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Preferred Stock vs. Common Stock: What’s the Difference?


Publicly traded companies can offer shares of preferred stock or common stock to investors to raise capital. Both can pay dividends, though there can be differences in how much is paid out and when those payouts occur. Between the two, more companies typically offer shares of common stock than they do preferred stock. Whether it makes sense to choose preferred stock or common stock can depend on your objectives for investing and whether you’re interested in having voting rights as a shareholder. Working with a professional financial advisor can be a great way to make sure you’ve fully considered all the factors that go into choosing which kind of stock to buy.

Preferred Stock, Definition

Preferred stock represents an ownership share in the company that’s issuing it. These shares can act like bonds, in that investors who buy in are usually offered a fixed dividend payout. Dividends are paid to investors on a set schedule for as long as they own preferred stock shares.

In that sense, preferred shares can offer some predictability to the investors who own them. When it’s time for dividends to be paid out, investors who own preferred stock are first in line, ahead of common stock shareholders.

Investors who purchase preferred stock shares don’t have voting rights. That means they’re excluded from any decision-making or voting that may take place during shareholder meetings. For example, if a new board of directors is being elected a preferred stock shareholder wouldn’t have a say in who is chosen.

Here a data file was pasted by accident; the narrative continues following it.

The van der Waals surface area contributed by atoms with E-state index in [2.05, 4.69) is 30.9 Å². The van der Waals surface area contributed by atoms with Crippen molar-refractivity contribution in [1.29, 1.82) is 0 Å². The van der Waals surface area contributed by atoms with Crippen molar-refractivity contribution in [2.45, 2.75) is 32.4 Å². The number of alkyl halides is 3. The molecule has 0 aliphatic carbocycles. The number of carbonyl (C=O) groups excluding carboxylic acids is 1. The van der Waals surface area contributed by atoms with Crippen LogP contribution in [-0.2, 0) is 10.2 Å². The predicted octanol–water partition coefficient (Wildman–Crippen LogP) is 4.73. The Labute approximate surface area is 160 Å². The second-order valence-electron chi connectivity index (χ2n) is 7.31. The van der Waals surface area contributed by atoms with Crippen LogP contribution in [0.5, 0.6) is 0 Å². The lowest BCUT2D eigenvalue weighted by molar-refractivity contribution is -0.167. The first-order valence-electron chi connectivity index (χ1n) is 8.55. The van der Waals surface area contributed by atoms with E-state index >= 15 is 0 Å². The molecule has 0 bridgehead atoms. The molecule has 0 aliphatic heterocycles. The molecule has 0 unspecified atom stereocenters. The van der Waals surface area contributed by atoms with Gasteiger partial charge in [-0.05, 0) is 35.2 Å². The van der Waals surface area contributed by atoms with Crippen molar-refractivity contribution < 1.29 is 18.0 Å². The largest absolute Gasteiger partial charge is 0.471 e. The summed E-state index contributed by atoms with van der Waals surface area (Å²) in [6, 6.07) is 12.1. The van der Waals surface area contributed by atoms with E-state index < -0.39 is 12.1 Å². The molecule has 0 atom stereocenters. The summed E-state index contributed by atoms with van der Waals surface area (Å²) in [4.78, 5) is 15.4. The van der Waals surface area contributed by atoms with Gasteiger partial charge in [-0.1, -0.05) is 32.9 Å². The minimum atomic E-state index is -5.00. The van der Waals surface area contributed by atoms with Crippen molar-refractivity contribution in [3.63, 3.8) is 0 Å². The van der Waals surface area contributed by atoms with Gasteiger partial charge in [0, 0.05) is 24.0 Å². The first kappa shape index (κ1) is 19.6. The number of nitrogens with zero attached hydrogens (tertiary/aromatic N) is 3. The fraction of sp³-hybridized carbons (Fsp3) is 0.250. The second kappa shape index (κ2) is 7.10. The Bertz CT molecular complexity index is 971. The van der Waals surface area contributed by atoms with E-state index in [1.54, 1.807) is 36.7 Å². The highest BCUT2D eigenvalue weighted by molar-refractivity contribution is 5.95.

Common Stock, Definition

Digital candlestick stock chartShares of common stock also represent an ownership stake in the underlying company. These shares can also pay out a dividend, though payment amounts and the timing for when they arrive is not fixed the way it is with preferred shares. Instead, common stock dividend payouts are set by the board of directors. The amount an investor receives can be tied to the company’s profitability for that particular dividend payout period.

With some companies, dividend payouts from common stock shares increase consistently over time. The Dividend Aristocrats, for example, represent the companies that have raised their dividend payout for 25 or more years consecutively.

It’s possible, however, that dividends associated with common stock shares could be reduced or eliminated altogether. If a company’s profits shrink because of changing economic conditions, regulatory updates or something else that could affect its ability to pay out a dividend to common stock shareholders.

If you own common stock, you’ll receive your dividend payouts after preferred stock shareholders have been paid. But common stock shares do offer voting rights to shareholders. So that means if you own common stock, you have the opportunity to vote on key decisions.

Preferred Stock Pros and Cons

Investing in preferred stock shares can yield several advantages. On the pro side, some of the best reasons to consider preferred stock include:

  • Consistent dividend income, with fixed payout amounts and payment dates
  • First priority to receive dividend payouts ahead of common stock shareholders or creditors
  • Potential for larger dividends, compared to common stock shares

Aside from these benefits, some preferred stock shares may also be convertible. This means you can convert them to shares of common stock. That could make sense if you want to benefit from rising share prices. If you buy shares of preferred stock at one price and the common stock share price rises, you could convert some or all of your preferred shares to realize a capital gain.

On the other hand, preferred stock shares don’t offer voting rights. Whether that makes a difference to you or not can depend on how much you care about being able to help direct the company’s future. If you’re a hands-off investor by nature, then it may not matter as much.